Is not the Minister aware that one reason why foreign shipbuilders can quote lower prices is the provision of extended credit facilities which do not operate to the same extent in this country? Is he also aware that some of the shipbuilding firms in this country have recently established the incontrovertible fact that on delivery they can compete on favourable terms with any foreign builders?

I entirely agree. The latter remark is certainly true of a number of British yards, although unfortunately not of all. We keep the question of extended credit under continuous review, but I must point out to the right hon. Gentleman that we can find no evidence of Government help over credits, anyhow in respect of the majority of our most formidable competitors.

In view of the contribution which British shipping and shipbuilding has made in the past to our visible and invisible exports, and in view of the contribution made not only during the war but since the war to the taxes of this country, will my hon. and gallant Friend ensure that at least the same credit terms and particularly interest rates and credit insurance rates are paid in this country as are paid in relation to shipbuilding contracts abroad?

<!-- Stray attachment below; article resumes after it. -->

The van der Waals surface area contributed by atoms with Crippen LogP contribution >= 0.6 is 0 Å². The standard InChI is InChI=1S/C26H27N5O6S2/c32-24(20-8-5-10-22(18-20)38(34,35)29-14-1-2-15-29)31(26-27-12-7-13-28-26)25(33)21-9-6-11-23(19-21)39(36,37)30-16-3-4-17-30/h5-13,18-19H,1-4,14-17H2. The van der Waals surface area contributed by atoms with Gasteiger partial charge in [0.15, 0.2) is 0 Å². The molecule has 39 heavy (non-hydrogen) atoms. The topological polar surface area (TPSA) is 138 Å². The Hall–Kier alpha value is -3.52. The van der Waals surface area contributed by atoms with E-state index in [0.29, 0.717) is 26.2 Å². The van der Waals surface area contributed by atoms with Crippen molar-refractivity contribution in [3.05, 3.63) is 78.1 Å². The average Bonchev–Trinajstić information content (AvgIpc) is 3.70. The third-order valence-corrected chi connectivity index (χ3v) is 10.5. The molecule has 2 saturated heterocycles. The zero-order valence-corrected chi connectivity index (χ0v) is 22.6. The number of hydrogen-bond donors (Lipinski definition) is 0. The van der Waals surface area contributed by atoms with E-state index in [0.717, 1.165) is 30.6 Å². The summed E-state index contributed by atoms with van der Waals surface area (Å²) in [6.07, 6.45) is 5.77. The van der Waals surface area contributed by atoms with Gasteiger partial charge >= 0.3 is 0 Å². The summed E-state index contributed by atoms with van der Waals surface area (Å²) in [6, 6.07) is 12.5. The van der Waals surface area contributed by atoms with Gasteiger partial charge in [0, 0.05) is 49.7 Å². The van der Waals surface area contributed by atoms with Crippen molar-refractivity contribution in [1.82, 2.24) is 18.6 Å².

That is another question. I am not in a position to give that assurance. I remind my hon. Friend that one cannot consider the question of shipbuilding credit in isolation. It is part of the general question of credit for exports on which my right hon. and learned Friend the Chancellor of the Exchequer answered Questions on 7th November.

Hon Member For Liverpool, Scotland Division (90Th Birthday)

May I call your attention, Mr. Speaker, and that of the House, to the fact that the hon. Member for Liverpool, Scotland (Mr. Logan) is in his place and offer him the warmest congratulations of the House on his 90th birthday.

Before you become worried about the rules of order, Mr. Speaker, may I hastily say on behalf of all my right hon. and hon. Friends that we are delighted to greet my hon. Friend today. He is, I think, the third person in the history of the House to reach the age of 90 while still a Member. We wish him many, many, happy returns.